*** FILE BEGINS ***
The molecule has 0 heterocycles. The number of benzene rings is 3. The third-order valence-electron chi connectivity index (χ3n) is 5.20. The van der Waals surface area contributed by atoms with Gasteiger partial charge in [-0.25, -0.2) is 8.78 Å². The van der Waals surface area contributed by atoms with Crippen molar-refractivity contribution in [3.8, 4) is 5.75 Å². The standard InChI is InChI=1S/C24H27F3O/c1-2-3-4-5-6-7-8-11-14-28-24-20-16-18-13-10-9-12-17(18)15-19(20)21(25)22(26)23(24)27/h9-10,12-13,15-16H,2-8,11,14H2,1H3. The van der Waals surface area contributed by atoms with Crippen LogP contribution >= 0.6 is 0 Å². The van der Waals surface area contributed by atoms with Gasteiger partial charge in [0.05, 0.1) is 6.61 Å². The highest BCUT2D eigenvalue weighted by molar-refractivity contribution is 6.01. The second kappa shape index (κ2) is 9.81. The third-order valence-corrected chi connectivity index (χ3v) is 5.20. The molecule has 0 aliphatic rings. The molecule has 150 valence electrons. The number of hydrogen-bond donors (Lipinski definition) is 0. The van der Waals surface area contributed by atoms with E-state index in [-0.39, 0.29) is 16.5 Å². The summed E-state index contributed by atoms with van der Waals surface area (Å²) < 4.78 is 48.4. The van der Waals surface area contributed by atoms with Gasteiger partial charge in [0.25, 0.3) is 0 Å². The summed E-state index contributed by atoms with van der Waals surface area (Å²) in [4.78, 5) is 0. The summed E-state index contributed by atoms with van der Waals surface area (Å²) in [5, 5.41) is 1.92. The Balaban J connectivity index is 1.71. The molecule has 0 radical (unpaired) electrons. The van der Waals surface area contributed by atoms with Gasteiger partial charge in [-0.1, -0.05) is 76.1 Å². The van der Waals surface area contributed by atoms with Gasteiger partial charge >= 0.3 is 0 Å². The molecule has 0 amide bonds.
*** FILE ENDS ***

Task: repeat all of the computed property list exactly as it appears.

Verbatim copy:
The molecule has 0 heterocycles. The number of benzene rings is 3. The third-order valence-electron chi connectivity index (χ3n) is 5.20. The van der Waals surface area contributed by atoms with Gasteiger partial charge in [-0.25, -0.2) is 8.78 Å². The van der Waals surface area contributed by atoms with Crippen molar-refractivity contribution in [3.8, 4) is 5.75 Å². The standard InChI is InChI=1S/C24H27F3O/c1-2-3-4-5-6-7-8-11-14-28-24-20-16-18-13-10-9-12-17(18)15-19(20)21(25)22(26)23(24)27/h9-10,12-13,15-16H,2-8,11,14H2,1H3. The van der Waals surface area contributed by atoms with Crippen LogP contribution >= 0.6 is 0 Å². The van der Waals surface area contributed by atoms with Gasteiger partial charge in [0.05, 0.1) is 6.61 Å². The highest BCUT2D eigenvalue weighted by molar-refractivity contribution is 6.01. The second kappa shape index (κ2) is 9.81. The third-order valence-corrected chi connectivity index (χ3v) is 5.20. The molecule has 0 aliphatic rings. The molecule has 150 valence electrons. The number of hydrogen-bond donors (Lipinski definition) is 0. The van der Waals surface area contributed by atoms with E-state index in [-0.39, 0.29) is 16.5 Å². The summed E-state index contributed by atoms with van der Waals surface area (Å²) < 4.78 is 48.4. The van der Waals surface area contributed by atoms with Gasteiger partial charge in [0.25, 0.3) is 0 Å². The summed E-state index contributed by atoms with van der Waals surface area (Å²) in [4.78, 5) is 0. The summed E-state index contributed by atoms with van der Waals surface area (Å²) in [5, 5.41) is 1.92. The Balaban J connectivity index is 1.71. The molecule has 0 radical (unpaired) electrons. The van der Waals surface area contributed by atoms with Gasteiger partial charge in [-0.1, -0.05) is 76.1 Å². The van der Waals surface area contributed by atoms with Gasteiger partial charge >= 0.3 is 0 Å². The molecule has 0 amide bonds.